A Scapegoat

I have blogged before about being paralyzed by high expectations and the fear of failure: If You Don’t Try, You Can’t Fail.  In that entry, I also talked about how the eating disorder serves as an excuse, a scapegoat of sort.  I can always think “well, maybe I would have had more friends, or a boyfriend, or done better at XYZ if I hadn’t been so obsessed about food and weight.”  I can blame my tiredness or lack of energy on eating disorder behaviors.  However, if I am still tired, obsessed with food and/or alone when I am a healthy weight and following my meal plan, then what?  Does that mean that I am going to be miserable, tired, and alone forever?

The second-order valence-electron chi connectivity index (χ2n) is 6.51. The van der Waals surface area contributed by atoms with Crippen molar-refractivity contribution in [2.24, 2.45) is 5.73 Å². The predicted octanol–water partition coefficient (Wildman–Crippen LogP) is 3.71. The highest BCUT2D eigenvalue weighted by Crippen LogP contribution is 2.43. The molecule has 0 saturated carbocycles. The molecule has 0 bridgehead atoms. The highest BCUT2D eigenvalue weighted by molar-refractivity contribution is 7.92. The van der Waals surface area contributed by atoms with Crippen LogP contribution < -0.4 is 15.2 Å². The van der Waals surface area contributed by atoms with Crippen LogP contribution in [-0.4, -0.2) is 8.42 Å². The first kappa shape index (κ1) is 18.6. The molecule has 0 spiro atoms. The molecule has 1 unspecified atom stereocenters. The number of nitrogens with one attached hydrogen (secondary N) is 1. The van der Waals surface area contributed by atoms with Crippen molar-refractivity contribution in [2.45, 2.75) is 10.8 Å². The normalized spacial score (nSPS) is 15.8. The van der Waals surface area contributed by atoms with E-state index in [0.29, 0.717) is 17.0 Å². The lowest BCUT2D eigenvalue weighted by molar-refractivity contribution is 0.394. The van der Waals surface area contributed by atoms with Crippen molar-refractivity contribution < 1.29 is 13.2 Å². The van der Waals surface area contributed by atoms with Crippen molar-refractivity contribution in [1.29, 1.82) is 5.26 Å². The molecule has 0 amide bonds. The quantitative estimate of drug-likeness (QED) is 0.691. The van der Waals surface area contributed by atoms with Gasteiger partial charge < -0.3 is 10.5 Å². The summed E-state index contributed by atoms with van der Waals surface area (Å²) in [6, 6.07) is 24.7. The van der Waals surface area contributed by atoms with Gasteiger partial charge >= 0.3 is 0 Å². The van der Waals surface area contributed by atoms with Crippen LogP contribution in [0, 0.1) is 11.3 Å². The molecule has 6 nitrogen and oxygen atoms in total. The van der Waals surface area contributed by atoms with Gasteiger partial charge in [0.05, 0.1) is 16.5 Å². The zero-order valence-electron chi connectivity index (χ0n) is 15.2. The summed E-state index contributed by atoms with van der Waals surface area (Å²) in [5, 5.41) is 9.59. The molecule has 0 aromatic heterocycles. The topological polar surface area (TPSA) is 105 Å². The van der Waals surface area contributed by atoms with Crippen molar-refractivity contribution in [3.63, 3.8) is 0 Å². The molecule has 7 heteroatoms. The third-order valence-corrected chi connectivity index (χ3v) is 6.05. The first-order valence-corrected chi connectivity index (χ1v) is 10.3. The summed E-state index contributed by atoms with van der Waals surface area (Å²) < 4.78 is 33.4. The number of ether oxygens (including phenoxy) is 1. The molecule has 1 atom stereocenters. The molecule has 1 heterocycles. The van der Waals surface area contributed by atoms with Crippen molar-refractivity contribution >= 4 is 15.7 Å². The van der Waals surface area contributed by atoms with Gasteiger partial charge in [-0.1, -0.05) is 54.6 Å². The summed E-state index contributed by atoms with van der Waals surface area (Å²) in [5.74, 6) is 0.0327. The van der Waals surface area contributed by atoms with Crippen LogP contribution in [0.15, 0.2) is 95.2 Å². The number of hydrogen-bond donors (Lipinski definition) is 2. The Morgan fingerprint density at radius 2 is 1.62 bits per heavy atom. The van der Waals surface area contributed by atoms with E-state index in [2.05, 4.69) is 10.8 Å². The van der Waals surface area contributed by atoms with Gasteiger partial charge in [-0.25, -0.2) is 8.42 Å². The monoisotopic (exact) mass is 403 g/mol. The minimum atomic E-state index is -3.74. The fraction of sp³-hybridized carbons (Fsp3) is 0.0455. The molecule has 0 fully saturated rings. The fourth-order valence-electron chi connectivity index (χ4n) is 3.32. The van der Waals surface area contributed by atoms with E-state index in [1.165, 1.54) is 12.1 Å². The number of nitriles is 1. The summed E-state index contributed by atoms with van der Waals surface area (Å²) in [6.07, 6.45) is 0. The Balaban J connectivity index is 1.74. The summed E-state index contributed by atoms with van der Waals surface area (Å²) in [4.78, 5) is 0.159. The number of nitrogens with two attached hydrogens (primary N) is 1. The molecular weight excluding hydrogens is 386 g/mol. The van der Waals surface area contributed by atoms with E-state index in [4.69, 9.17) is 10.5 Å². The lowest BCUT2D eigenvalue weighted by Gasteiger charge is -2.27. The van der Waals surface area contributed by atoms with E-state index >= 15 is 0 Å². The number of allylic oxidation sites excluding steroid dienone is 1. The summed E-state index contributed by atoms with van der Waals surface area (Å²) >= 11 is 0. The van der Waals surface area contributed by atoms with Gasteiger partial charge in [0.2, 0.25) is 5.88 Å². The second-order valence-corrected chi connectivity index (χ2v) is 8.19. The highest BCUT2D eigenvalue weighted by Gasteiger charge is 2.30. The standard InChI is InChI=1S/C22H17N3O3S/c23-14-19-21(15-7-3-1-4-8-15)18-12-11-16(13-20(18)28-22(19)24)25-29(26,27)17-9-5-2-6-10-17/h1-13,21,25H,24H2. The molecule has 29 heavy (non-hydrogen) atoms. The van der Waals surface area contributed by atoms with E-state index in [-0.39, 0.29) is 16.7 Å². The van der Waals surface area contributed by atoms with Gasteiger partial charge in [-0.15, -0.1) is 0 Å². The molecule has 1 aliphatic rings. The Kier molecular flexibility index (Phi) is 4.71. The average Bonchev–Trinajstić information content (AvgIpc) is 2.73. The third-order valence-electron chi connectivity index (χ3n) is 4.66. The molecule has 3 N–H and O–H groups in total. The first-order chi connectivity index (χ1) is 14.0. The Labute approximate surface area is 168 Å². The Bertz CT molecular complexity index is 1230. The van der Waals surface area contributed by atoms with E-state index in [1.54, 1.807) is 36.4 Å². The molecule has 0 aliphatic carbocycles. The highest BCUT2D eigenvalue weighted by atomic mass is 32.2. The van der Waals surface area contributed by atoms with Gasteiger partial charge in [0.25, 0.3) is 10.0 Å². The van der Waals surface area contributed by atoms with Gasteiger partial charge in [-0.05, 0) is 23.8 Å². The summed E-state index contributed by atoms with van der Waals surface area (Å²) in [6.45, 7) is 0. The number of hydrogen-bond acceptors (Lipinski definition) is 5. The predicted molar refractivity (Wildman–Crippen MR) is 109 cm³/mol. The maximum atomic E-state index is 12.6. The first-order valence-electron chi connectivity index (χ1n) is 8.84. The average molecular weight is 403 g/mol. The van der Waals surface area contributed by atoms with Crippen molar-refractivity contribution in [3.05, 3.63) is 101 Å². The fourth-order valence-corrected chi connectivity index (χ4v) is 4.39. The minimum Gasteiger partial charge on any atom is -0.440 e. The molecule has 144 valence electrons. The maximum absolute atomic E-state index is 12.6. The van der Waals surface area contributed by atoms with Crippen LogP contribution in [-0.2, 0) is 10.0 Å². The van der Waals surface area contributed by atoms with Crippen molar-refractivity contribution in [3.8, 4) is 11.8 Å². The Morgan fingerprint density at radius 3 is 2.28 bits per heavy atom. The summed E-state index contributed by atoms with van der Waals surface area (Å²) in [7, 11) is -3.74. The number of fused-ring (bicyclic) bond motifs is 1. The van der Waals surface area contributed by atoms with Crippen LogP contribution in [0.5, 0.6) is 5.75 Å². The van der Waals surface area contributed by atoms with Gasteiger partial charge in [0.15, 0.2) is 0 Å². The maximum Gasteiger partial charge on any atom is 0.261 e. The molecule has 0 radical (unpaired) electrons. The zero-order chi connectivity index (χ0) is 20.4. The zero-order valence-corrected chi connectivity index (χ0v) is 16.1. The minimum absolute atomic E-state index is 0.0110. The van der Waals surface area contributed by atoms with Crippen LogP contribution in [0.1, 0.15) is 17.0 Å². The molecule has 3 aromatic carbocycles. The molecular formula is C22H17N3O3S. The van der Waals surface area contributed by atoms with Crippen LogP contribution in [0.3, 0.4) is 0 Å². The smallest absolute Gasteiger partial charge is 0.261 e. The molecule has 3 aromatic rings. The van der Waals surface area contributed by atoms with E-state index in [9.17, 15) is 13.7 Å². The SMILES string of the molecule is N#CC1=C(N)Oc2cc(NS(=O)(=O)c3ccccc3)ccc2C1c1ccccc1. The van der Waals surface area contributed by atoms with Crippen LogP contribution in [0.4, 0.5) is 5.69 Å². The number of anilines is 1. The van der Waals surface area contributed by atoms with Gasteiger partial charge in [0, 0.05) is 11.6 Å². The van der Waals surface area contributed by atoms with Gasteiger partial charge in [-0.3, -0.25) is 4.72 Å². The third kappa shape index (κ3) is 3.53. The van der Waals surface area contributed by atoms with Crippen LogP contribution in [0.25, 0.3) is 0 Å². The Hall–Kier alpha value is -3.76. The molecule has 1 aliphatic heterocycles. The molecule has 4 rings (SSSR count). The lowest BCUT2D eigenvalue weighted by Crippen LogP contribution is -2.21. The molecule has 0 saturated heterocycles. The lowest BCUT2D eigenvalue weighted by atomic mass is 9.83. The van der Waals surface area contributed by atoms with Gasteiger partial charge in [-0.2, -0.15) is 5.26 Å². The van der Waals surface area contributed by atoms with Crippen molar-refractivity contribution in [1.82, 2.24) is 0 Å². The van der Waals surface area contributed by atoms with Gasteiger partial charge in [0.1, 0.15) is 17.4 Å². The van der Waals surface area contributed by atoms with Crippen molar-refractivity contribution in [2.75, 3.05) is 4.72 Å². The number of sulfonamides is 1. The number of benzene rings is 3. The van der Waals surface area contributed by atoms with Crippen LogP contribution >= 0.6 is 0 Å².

I was reminded of this while watching House M.D. reruns today.  The quote from my previous blog entry is from Season 4.  House says it to a patient.  In Season 5 Episode 1, Cuddy points out that House does the same thing he accuses his patient of – he is afraid of letting himself be vulnerable.  He wants a scapegoat, something to blame:

Cuddy: “You don’t want to believe it. Because if you tell Wilson how you actually feel about him, about what happened to Amber, about your part in what happened, and he walks out the door anyway… If you make yourself vulnerable for once in your nerve-deadening, emotionally obliterating…” (Dying Changes Everything”)


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